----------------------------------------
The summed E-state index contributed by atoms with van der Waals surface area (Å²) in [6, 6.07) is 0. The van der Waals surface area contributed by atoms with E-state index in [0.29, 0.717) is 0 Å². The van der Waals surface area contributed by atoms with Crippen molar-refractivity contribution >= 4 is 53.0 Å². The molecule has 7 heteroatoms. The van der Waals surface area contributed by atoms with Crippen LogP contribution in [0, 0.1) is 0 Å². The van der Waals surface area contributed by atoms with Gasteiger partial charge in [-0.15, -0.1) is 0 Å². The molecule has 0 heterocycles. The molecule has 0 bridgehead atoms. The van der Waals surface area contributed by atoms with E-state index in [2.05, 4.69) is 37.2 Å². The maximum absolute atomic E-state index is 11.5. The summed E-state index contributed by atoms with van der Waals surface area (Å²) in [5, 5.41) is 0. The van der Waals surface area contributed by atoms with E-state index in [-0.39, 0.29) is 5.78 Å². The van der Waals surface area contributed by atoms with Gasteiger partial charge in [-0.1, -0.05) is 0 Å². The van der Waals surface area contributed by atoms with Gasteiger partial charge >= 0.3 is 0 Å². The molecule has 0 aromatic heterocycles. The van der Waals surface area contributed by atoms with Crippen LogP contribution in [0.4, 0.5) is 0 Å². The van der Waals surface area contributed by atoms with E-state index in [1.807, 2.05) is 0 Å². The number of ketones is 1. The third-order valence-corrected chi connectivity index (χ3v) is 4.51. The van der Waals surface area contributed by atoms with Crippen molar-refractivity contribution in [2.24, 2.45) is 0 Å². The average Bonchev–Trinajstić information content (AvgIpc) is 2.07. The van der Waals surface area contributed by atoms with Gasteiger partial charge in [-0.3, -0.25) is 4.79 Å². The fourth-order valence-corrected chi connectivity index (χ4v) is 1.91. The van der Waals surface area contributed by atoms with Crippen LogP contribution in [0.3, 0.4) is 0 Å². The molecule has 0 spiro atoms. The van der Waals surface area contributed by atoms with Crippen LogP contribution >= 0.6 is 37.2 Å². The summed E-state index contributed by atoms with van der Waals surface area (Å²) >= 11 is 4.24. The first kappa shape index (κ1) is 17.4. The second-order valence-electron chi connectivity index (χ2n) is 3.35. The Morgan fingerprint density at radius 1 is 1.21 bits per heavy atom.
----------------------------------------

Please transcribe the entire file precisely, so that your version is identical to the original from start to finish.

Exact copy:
The summed E-state index contributed by atoms with van der Waals surface area (Å²) in [6, 6.07) is 0. The van der Waals surface area contributed by atoms with E-state index in [0.29, 0.717) is 0 Å². The van der Waals surface area contributed by atoms with Crippen molar-refractivity contribution >= 4 is 53.0 Å². The molecule has 7 heteroatoms. The van der Waals surface area contributed by atoms with Crippen LogP contribution in [0, 0.1) is 0 Å². The van der Waals surface area contributed by atoms with Gasteiger partial charge in [-0.15, -0.1) is 0 Å². The molecule has 0 heterocycles. The molecule has 0 bridgehead atoms. The van der Waals surface area contributed by atoms with E-state index in [2.05, 4.69) is 37.2 Å². The maximum absolute atomic E-state index is 11.5. The summed E-state index contributed by atoms with van der Waals surface area (Å²) in [5, 5.41) is 0. The van der Waals surface area contributed by atoms with E-state index in [-0.39, 0.29) is 5.78 Å². The van der Waals surface area contributed by atoms with Gasteiger partial charge in [-0.1, -0.05) is 0 Å². The van der Waals surface area contributed by atoms with Gasteiger partial charge >= 0.3 is 0 Å². The molecule has 0 aromatic heterocycles. The van der Waals surface area contributed by atoms with Crippen LogP contribution in [0.4, 0.5) is 0 Å². The van der Waals surface area contributed by atoms with E-state index in [1.807, 2.05) is 0 Å². The number of ketones is 1. The third-order valence-corrected chi connectivity index (χ3v) is 4.51. The van der Waals surface area contributed by atoms with Crippen molar-refractivity contribution in [2.24, 2.45) is 0 Å². The average Bonchev–Trinajstić information content (AvgIpc) is 2.07. The van der Waals surface area contributed by atoms with Gasteiger partial charge in [-0.3, -0.25) is 4.79 Å². The fourth-order valence-corrected chi connectivity index (χ4v) is 1.91. The van der Waals surface area contributed by atoms with Crippen LogP contribution in [0.3, 0.4) is 0 Å². The molecule has 0 spiro atoms. The van der Waals surface area contributed by atoms with Crippen LogP contribution >= 0.6 is 37.2 Å². The summed E-state index contributed by atoms with van der Waals surface area (Å²) >= 11 is 4.24. The first kappa shape index (κ1) is 17.4. The second-order valence-electron chi connectivity index (χ2n) is 3.35. The Morgan fingerprint density at radius 1 is 1.21 bits per heavy atom.